Finally, here are a few more links that may be helpful when planning and starting a psychological practice online
- APA Guidelines Telepsychology
- The Effectiveness of Telemental Health: A 2013 Review
- Current Directions in Videoconferencing Tele-Mental Health Research
- Guided Internet-based vs. face-to-face cognitive behavior therapy for psychiatric and somatic disorders: a systematic review and meta-analysis
German articles on the topic (selection):
- Die Bundespsychotherapeutenkammer zum Thema Internet in der Psychotherapie
- Artikel von Frank et al. (2017) aus dem Psychotherapeut zum Thema Videokonferenzbasierte psychotherapeutische Anschlussbehandlung
- Artikel von Linden (2017) aus dem Psychotherapeut zu E-Mental-Health und internetbasierte Psychotherapie
- Selling the Couch
- The Ask Juliet & Clinton Show
- Private Practice Startup
- The Practice of the Practice
- The Therapist Experience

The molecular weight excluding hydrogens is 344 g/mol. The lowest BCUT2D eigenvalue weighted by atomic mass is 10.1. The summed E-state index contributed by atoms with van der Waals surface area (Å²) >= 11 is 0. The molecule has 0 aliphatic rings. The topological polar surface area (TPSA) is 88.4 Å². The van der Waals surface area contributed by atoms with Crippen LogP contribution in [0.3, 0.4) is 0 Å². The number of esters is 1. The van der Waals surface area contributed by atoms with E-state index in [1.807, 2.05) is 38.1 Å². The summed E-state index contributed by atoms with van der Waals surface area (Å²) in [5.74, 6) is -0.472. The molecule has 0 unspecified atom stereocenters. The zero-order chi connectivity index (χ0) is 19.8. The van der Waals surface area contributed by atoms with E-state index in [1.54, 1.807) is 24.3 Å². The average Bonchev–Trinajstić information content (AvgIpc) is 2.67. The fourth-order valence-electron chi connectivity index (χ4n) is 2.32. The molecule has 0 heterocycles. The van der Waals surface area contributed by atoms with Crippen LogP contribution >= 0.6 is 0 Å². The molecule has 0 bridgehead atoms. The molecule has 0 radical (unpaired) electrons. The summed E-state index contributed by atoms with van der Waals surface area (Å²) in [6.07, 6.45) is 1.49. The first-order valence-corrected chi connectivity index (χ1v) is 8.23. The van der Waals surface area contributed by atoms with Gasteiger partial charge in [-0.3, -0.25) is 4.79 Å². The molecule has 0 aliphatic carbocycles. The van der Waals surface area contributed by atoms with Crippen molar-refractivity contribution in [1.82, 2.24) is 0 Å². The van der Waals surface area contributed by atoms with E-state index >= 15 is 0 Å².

- Therapist ClubHouse
- Online Counseling
- Online private practice
Good keywords for online searches for further resources include Telemental Health, Telepsychology, Online Counselling.
This post was originally published in German. It has been updated here to be more relevant to an international audience and to reflect recent changes in the world as a result of the COVID-19 pandemic.
Are you also thinking about becoming self-employed with a psychological practice online? Then I have a few more offers for you here! Do you have a website and are working online already? Then you are welcome to link to it in the comments below. I am always very happy when I meet new colleagues who are already working online themselves!
Tips for opening a psychological practice online